43. Using types java.util.concurrent.CompletableFuture thenApply(Function / Consumer / etc) thenApplyAsync(Function /

    etc)
  44. Completable Future https://vimeo.com/131394616

  45. None
  46. ACTORS "Actors" are the universal primitives of concurrent computation.

  47. ACTORS static class Message { String url; Message(String url) {this.url

    = url;} } static class Result { String html; Result(String html) {this.html = html;} }
  48. ACTOR SYSTEM ActorSystem system = ActorSystem.create("Search"); final ActorRef q =

    system.actorOf( Props.create( (UntypedActorFactory) () -> new UrlFetcher, "master"); q.tell(new Message(url), ActorRef.noSender());
  49. ACTORS static class UrlFetcher extends UntypedActor { @Override public void

    onReceive(Object message) throws Exception { if (message instanceof Message) { Message work = (Message) message; String result = WS.url(work.url).get(); getSender().tell(new Result(result), getSelf()); } else { unhandled(message); } } }
  50. ACTORS static class UrlFetcher extends UntypedActor { @Override public void

    onReceive(Object message) throws Exception { if (message instanceof Message) { Message work = (Message) message; String result = WS.url(work.url).get(); getSender().tell(new Result(result), getSelf()); } else { unhandled(message); } } }
  51. None
  52. TYPED ACTORS public static interface Squarer { //fire-forget void squareDontCare(int

    i); //non-blocking send-request-reply Future<Integer> square(int i); //blocking send-request-reply Option<Integer> squareNowPlease(int i); //blocking send-request-reply int squareNow(int i); }
  53. TAKEAWAY: ACTORS OOP is about messages Multiplexing like a boss

    Supervision & Fault tolerance
  54. http://static1.squarespace.com/static/50aa813ce4b0726ad3f3fdb0/51e1e393e4b0180cf3bcbb46/51e1e39ae4b0fa94cee721f9/1373758363472/forest-by-marshmallow-laser-feast-the-tree-mag-30.jpg

  55. FIBERS Lightweight threads, that are scheduled by the custom scheduler.

  56. None
  57. QUASAR FIBERS @Suspendable public void myMethod(Input x) { x.f(); }

  58. QUASAR FIBERS new Fiber<V>() { @Override protected V run() throws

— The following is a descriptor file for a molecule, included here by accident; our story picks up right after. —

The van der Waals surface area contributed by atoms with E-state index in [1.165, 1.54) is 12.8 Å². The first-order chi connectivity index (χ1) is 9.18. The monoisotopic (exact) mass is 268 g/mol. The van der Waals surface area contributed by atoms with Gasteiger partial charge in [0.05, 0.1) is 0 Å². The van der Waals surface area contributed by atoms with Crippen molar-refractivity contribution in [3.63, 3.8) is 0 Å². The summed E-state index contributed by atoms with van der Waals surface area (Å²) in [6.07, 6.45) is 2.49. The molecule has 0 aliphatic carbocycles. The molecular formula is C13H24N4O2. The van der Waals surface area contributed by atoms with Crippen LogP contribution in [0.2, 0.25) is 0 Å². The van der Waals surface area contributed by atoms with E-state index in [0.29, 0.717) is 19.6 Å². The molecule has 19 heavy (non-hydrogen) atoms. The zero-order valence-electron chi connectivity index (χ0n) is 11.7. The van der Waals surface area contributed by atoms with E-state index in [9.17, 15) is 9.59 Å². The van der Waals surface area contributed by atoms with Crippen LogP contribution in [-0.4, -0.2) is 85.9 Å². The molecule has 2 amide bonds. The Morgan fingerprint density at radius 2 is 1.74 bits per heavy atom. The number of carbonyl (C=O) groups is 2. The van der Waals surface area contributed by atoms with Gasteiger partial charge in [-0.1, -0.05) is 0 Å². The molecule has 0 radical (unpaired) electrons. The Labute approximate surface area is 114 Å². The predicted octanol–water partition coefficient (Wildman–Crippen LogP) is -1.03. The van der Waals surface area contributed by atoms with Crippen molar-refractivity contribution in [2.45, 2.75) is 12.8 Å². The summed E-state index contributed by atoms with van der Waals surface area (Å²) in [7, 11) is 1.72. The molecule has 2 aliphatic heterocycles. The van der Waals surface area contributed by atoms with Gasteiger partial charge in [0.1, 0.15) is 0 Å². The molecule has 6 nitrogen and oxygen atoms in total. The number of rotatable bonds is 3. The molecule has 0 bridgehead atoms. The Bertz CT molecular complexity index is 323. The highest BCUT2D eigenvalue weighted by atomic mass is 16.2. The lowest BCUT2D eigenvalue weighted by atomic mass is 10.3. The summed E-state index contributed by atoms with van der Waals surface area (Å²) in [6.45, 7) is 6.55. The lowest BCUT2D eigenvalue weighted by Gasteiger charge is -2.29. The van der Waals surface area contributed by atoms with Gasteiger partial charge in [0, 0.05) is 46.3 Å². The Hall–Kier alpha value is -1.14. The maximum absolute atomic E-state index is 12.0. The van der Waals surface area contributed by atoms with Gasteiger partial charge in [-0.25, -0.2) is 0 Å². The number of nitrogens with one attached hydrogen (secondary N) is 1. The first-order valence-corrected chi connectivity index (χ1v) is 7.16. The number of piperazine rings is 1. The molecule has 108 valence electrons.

SuspendExecution, InterruptedException { // your code } }.start();
  59. FIBERS Quasar “freezes” the fiber’s stack into a continuation task

    that can be re-schedule later on.
  60. TAKEAWAY: FIBERS Continuations Progress all over the place Bytecode modification

    Highly scalable
  61. None
  62. TRANSACTIONAL MEMORY

  63. STM import akka.stm.*; final Ref<Integer> ref = new Ref<Integer>(0); new

    Atomic() { public Object atomically() { return ref.set(5); } }.execute();
  64. STM final TransactionalMap<String, User> users = new TransactionalMap<String, User>(); //

    fill users map (in a transaction) new Atomic() { public Object atomically() { users.put("bill", new User("bill")); users.put("mary", new User("mary")); users.put("john", new User("john")); return null; } }.execute();
  65. TAKEAWAY: TX MEMORY Retry / Fail ACID

  66. THREADS ORGANIZED THREADS FORK-JOIN FRAMEWORK COMPLETABLE FUTURES ACTORS FIBERS SOFTWARE

    TRANSACTIONAL MEMORY
  67. CONCLUSION

  68. https://twitter.com/CodeWisdom/status/834125287151501312

  69. Seven Concurrency Models in Seven Weeks: When Threads Unravel by

    Paul Butcher https://pragprog.com/book/pb7con/seven-concurrency-models-in-seven-weeks
  70. http://www.amazon.com/The-Multiprocessor-Programming-Revised-Reprint/dp/0123973376 The Art of Multiprocessor Programming by Maurice Herlihy, Nir

    Shavit
  71. None
  72. oleg@zeroturnaround.com @shelajev Find me and chat with me!